That’s something different in and of itself I think, and it’s really nice to have a book that focusses on a friendship between girls rather than a love story that is the central relationship.
I think so, and I think that often those relationships are a little underrepresented in books because it’s not seen as important as the love story. But really in school the friendships you have do become your most important relationships. I do have a little bit of romance in the first book though but not much.
I think that’s more true to life though, I mean if they’re anything like me, girls at that age talk about romantic relationships more often than they have romances with anyone.
Exactly, like in the first book on of the characters she has a little flirtation with a guy she has a crush on but that’s how it was! Very awkward and embarrassed, there were no great love stories. We talked about them as if they were great love stories, but more often they were just little crushes.
Your latest book is a mystery for younger readers?
Cass and the Bubble Street Gang, yes. It’s about three friends who have a secret club and have meetings and plan adventures. If The Demon Notebook was based on my school life, then this was based on my home life. We lived in an estate on the edge of town so there were just fields and trees behind it. Running off and having secret clubs and building forts, that was the big thing for us to do and that’s what this new series is based on. The first one will be out in the beginning of March. I’m really excited about them because they’re my first illustrated books The illustrations are just fab and it’s so nice to see the illustrations come to life. Sometimes they’ll come out looking exactly what you thought in your head and sometimes they’d be quite different. I used to be so excited every time I’d see a new illustration of a character to see how they’d turn out.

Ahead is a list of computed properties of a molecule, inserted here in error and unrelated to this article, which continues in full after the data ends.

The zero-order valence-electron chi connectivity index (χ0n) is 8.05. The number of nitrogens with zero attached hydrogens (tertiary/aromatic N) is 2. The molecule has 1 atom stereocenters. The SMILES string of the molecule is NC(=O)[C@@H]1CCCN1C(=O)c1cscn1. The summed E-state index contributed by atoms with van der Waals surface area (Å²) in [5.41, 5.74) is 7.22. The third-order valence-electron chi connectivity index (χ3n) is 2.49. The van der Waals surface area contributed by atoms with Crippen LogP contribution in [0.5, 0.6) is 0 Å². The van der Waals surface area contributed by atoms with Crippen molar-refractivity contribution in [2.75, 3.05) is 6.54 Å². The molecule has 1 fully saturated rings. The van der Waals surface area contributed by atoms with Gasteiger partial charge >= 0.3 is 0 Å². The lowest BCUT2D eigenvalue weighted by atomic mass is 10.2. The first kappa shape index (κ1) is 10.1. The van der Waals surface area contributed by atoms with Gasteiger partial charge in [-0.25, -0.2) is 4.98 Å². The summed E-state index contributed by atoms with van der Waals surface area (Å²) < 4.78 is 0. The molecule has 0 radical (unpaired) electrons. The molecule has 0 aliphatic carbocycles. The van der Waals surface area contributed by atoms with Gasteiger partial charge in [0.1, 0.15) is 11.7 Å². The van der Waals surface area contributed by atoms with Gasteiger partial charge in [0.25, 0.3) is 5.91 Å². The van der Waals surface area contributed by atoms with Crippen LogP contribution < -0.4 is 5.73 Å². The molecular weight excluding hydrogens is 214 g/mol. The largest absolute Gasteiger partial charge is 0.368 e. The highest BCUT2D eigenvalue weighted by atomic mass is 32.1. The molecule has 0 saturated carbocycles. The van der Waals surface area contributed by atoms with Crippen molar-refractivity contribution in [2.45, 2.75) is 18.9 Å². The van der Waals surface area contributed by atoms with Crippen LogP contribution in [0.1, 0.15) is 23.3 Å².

What are you working on at the moment?
I’m actually working on a picture book at the moment, which is really exciting but it’s quite difficult as well, I’ve had to learn how to write a picture book, because you have new constraints like word count and vocabulary. But it’s been really exciting. I’m also editing the second Bubble Street Gang book. But I always have a few projects going on at the same time. I find that really useful for writers as well, that if I’m struggling with one project that it can really help to look at another project and work on that instead.
Do you have any advice for young writers?
I’d advise them to read a lot. I find that any time that I’m not reading, I have a tough time writing. When I stopped writing as a teen, it was because I stopped reading – it sounds super shameful to say now – but I just got out of the habit. And I think it’s because I stopped writing, you can’t write if you’re not reading. People take a lot of inspiration from books, but also because of the ease of the language. The sentence structure and the grammar, whether you notice it or not that’s all going in when you read. If you’re not reading then it’s a lot harder when you go to write. And I suppose practice writing every day, get into a habit of writing.
These books are based on your own life, do you ever get in trouble for that?
When I talk to groups about writing I always say that building characters up from real people is one of the easiest things that you can do, because most of the work is already done. It’s much easier to build on someone that you already know. So I say, base it on your friends, base it on your family, which is what I did. I never told my friends who was based on who, but recently one of my friends came up to me and said, ‘This girl Adie, who is afraid of everything, is that me?’ She was kind of put out about it – even though I think that Adie is a lovely character, she’s really sympathetic, but my friend didn’t totally see that side of it! So yeah, you do have to be careful, I suppose in my mind when I was writing it I thought, ‘Oh no one’s ever going to read this’. Although I was just writing about my experience in school and my friends. but you have to be careful that you don’t insult someone or reveal something that was supposed to be a secret! It’s something that you have to keep in mind, that it’s good to take inspiration from your life but you have to make sure that you change things up enough that it’s your own story.